False — While there may be a sensation of discomfort and heaviness, pain is not normal for this issue. Your organs are likely not the problem. The culprit is often a hypertonic pelvic floor causing painful muscle tension and spasms.

3. Prolapse is Inevitable after Childbirth

False — while prolapse is very common immediately after giving birth, or even during pregnancy, you can decrease your risk of prolapse with pelvic floor physical therapy. Much like training your muscles for a major physical event; preparing the pelvic floor for birth and recovery is just as important.

4. You can’t have sex with Pelvic Prolapse

False — you can have sex and it should not be painful. Again pain in prolapse is not normal and with the proper physical therapy and treatment, you can continue to have a healthy sex life.

5. Surgery is the only answer

Mostly False— the degree of pelvic prolapse will determine your ability to recover without surgery. There is research to support that grades 1 and 2 pelvic prolapse can be rehabilitated without surgery. We have even seen a few patients with grade 3 prolapse avoid surgery. However, most grade 4 prolapses do require surgical intervention.

Physical Therapy Exercises for Pelvic Floor Prolapse

Maybe you guessed it, but kegels are not going to magically fix your pelvic floor. And, they may be causing you more harm than good.

Exercise prescription should be individualized for each person- this is why there is no perfect program that anyone can do to see full results. We help patients return to lifting and exercising in a safe way that prevents further injury.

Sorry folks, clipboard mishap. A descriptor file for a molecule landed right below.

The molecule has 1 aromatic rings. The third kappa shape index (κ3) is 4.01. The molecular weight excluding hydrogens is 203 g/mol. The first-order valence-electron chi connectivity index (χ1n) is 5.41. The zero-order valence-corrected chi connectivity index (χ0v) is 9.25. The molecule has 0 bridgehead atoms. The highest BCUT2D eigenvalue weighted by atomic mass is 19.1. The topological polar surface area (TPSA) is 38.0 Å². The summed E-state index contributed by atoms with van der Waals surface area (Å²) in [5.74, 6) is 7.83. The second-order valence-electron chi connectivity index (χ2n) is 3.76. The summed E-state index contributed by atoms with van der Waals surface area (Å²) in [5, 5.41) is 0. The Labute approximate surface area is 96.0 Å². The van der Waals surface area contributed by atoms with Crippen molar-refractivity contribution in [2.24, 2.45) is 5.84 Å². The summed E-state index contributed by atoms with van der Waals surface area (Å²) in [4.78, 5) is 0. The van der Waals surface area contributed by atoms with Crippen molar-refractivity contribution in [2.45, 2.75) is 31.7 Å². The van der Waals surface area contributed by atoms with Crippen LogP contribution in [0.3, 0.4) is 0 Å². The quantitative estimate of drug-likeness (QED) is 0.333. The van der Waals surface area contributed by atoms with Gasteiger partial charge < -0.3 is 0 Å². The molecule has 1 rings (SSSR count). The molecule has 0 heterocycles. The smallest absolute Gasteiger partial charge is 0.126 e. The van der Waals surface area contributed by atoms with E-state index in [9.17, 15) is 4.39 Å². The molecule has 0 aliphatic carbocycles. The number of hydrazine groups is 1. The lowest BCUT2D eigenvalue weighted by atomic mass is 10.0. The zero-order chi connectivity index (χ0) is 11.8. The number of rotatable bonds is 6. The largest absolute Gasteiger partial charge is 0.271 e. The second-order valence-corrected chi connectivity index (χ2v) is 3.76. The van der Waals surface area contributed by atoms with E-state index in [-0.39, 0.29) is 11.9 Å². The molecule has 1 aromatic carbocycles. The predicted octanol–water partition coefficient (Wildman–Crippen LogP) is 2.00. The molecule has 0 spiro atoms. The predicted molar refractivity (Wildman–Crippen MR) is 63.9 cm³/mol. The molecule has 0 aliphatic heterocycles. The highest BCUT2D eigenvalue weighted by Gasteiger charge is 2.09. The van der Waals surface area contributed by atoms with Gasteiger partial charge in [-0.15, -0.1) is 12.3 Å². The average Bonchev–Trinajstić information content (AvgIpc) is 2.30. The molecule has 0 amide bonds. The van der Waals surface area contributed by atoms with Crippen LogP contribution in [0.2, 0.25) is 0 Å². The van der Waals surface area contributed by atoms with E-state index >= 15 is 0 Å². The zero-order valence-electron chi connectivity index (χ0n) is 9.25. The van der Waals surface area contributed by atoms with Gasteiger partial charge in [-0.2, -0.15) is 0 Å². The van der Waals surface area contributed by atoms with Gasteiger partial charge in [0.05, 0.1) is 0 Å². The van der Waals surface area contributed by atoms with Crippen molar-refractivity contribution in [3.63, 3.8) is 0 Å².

Body mechanics and breathing can significantly impact the abdominal pressure that is created in the pelvic floor when

lifting something heavy. When lifting we advise you to…

  1. Keep feet wide, bend low through the knees and hips, and keep the object or weight close to your body.

  2. As you lift the weight, breathe out and gently engage your lower core muscles on the way up.

The goal here is to red

uce pressure on your organs and pelvic floor. Many people bear down on these muscles and hold their breath to lift. This can cause excessive pressure on the pelvic organs. A pelvic floor physical therapist is trained to assess your pressure regulation with your lifting mechanics to know for sure what your body is doing.

Remember, you want to lift with your body's strength — properly contracting the abdominal walls, the pelvic floor, the glutes, and coordinating your breath to assist you.

Are You Ready To Empower Your Body and Rehabilitate Your Pelvic Organ Prolapse?

Our society is far too comfortable managing symptoms instead of teaching our bodies how to heal. But Peak Pelvic Health is here to support you.

Dr. Mallory is an expert in the field of pelvic floor health. She has rehabilitated hundreds of patients by providing the very best treatments, support, knowledge, and tools to restore the pelvic floor for optimal quality of life.

Prolapse is largely a pelvic floor function issue. With pelvic floor physical therapy, you can help prevent prolapse, especially before childbirth, and reverse the effects of prolapse long after it has occurred.

If pelvic floor prolapse symptoms have discouraged you, embarrassed you, or kept you from doing what you love. Don’t delay your healing any longer. Book a FREE 15-minute consult TODAY!

We believe you’re worth it.